Coffee in the News

The topic of coffee and health is regularly featured in news and lifestyle titles around the world. On this page we look at the science behind some of the latest trending topics on coffee and health.

“Bulletproof coffee” is a drink containing coffee and added butter or coconut oil. It has gained popularity through claims that it gives long-lasting energy, boosts concentration and keeps you fuller for longer. But is there any validity to the reports?

Last updated March 2019

Bulletproof coffee is a blend of coffee with butter and other fats including coconut oil. The resulting drink is much higher in calories than a typical cup of coffee, simply because adding fats or oils to foods increases the energy level.

While adding fat to coffee will take longer to digest in the body (therefore keeping you fuller for longer), there is currently no support for the claim that it provides long lasting energy, boosts concentration or that it is an appetite suppressant; more research is needed in this area. Additionally, fats such as coconut oil and butter are rich in saturated fatty acids, which the body converts into cholesterol [1]. Dietary guidelines advise that intakes of saturated fatty acids are limited1 and replaced with unsaturated fats to contribute to the maintenance of normal blood cholesterol levels [2].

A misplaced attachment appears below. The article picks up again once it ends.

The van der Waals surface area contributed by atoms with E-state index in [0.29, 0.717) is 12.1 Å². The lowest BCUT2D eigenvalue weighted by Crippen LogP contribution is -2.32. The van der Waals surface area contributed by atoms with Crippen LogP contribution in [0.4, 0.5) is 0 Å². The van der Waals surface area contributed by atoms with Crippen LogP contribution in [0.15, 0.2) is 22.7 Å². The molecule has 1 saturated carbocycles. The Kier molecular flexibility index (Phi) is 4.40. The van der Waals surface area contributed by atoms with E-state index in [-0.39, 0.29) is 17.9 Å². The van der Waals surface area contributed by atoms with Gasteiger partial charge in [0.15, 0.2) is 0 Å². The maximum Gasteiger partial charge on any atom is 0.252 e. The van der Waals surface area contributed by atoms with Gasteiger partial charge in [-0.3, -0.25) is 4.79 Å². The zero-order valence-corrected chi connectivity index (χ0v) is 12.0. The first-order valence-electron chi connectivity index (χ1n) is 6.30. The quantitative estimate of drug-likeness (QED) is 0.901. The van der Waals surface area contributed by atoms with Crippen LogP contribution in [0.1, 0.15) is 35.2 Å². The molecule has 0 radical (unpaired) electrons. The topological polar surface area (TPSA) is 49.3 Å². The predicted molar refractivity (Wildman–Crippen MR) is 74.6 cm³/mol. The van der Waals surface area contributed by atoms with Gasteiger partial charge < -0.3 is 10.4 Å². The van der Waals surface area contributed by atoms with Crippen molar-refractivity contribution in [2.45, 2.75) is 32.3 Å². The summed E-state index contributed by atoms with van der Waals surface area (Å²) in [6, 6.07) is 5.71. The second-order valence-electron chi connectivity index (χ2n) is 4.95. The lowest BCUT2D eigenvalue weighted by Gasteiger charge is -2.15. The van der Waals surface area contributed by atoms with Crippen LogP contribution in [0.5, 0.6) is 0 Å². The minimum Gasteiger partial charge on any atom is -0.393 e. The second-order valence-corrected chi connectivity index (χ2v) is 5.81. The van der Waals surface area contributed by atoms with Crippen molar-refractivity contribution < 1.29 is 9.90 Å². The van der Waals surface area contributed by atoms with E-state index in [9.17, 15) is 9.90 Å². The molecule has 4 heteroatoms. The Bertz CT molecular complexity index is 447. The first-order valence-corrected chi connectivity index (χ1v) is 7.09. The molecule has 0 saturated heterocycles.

It is proposed that it is the caffeine within a bulletproof coffee which boosts energy, rather than the added butter or coconut oil; caffeine is associated with an increase in alertness and performance [3,4]. The European Food Safety Authority (EFSA) has concluded a 75mg serving of caffeine – the amount found in approximately one regular cup of coffee – increases both attention (concentration) and alertness, mainly in situations of low arousal4. For more information on coffee and mental performance, take a look here.


  1. WHO ‘Healthy Diet’ Available at:
  2. EU Health Claims Register.  Available at:
  3. Nehlig A. (2016) Effects of coffee/caffeine on brain health and disease: What should I tell my patients? Pract Neurol, 16(2):89-95.
  4. EFSA Panel on Dietetic Products, Nutrition and Allergies (NDA) (2011) Scientific Opinion on the substantiation of health claims related to caffeine and increased fat oxidation leading to a reduction in body fat mass (ID 735, 1484), increased energy expenditure leading to a reduction in body weight (ID 1487), increased alertness (ID 736, 1101, 1187, 1485, 1491, 2063, 2103) and increased attention (ID 736, 1485, 1491, 2375) pursuant to Article 13(1) of Regulation (EC) No 1924/20061. EFSA Journal, 9(4):2054.

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